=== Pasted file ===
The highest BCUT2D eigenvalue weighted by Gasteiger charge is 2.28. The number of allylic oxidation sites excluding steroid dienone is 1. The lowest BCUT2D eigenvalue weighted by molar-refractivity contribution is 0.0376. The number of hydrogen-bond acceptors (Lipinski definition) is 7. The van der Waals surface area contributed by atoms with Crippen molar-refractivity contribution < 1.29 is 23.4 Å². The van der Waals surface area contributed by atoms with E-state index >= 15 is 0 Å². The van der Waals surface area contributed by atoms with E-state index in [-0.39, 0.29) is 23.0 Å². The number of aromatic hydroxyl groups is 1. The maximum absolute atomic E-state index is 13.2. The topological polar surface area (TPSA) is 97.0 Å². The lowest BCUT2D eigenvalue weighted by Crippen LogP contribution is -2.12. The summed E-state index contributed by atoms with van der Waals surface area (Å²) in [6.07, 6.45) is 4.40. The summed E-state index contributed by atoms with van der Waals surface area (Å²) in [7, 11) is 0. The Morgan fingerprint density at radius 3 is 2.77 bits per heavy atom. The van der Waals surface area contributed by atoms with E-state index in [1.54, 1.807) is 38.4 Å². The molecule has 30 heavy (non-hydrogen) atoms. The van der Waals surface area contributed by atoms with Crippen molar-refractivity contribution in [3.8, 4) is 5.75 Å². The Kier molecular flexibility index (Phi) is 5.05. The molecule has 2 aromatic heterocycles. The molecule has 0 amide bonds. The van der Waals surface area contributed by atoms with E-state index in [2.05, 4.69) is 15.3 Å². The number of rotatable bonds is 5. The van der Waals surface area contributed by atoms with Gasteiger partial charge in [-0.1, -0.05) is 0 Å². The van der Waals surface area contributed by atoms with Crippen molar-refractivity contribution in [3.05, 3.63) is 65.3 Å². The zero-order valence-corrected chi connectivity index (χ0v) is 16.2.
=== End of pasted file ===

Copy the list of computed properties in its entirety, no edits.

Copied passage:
The highest BCUT2D eigenvalue weighted by Gasteiger charge is 2.28. The number of allylic oxidation sites excluding steroid dienone is 1. The lowest BCUT2D eigenvalue weighted by molar-refractivity contribution is 0.0376. The number of hydrogen-bond acceptors (Lipinski definition) is 7. The van der Waals surface area contributed by atoms with Crippen molar-refractivity contribution < 1.29 is 23.4 Å². The van der Waals surface area contributed by atoms with E-state index >= 15 is 0 Å². The van der Waals surface area contributed by atoms with E-state index in [-0.39, 0.29) is 23.0 Å². The number of aromatic hydroxyl groups is 1. The maximum absolute atomic E-state index is 13.2. The topological polar surface area (TPSA) is 97.0 Å². The lowest BCUT2D eigenvalue weighted by Crippen LogP contribution is -2.12. The summed E-state index contributed by atoms with van der Waals surface area (Å²) in [6.07, 6.45) is 4.40. The summed E-state index contributed by atoms with van der Waals surface area (Å²) in [7, 11) is 0. The Morgan fingerprint density at radius 3 is 2.77 bits per heavy atom. The van der Waals surface area contributed by atoms with E-state index in [1.54, 1.807) is 38.4 Å². The molecule has 30 heavy (non-hydrogen) atoms. The van der Waals surface area contributed by atoms with Crippen molar-refractivity contribution in [3.8, 4) is 5.75 Å². The Kier molecular flexibility index (Phi) is 5.05. The molecule has 2 aromatic heterocycles. The molecule has 0 amide bonds. The van der Waals surface area contributed by atoms with E-state index in [2.05, 4.69) is 15.3 Å². The number of rotatable bonds is 5. The van der Waals surface area contributed by atoms with Gasteiger partial charge in [-0.1, -0.05) is 0 Å². The van der Waals surface area contributed by atoms with Crippen molar-refractivity contribution in [3.05, 3.63) is 65.3 Å². The zero-order valence-corrected chi connectivity index (χ0v) is 16.2.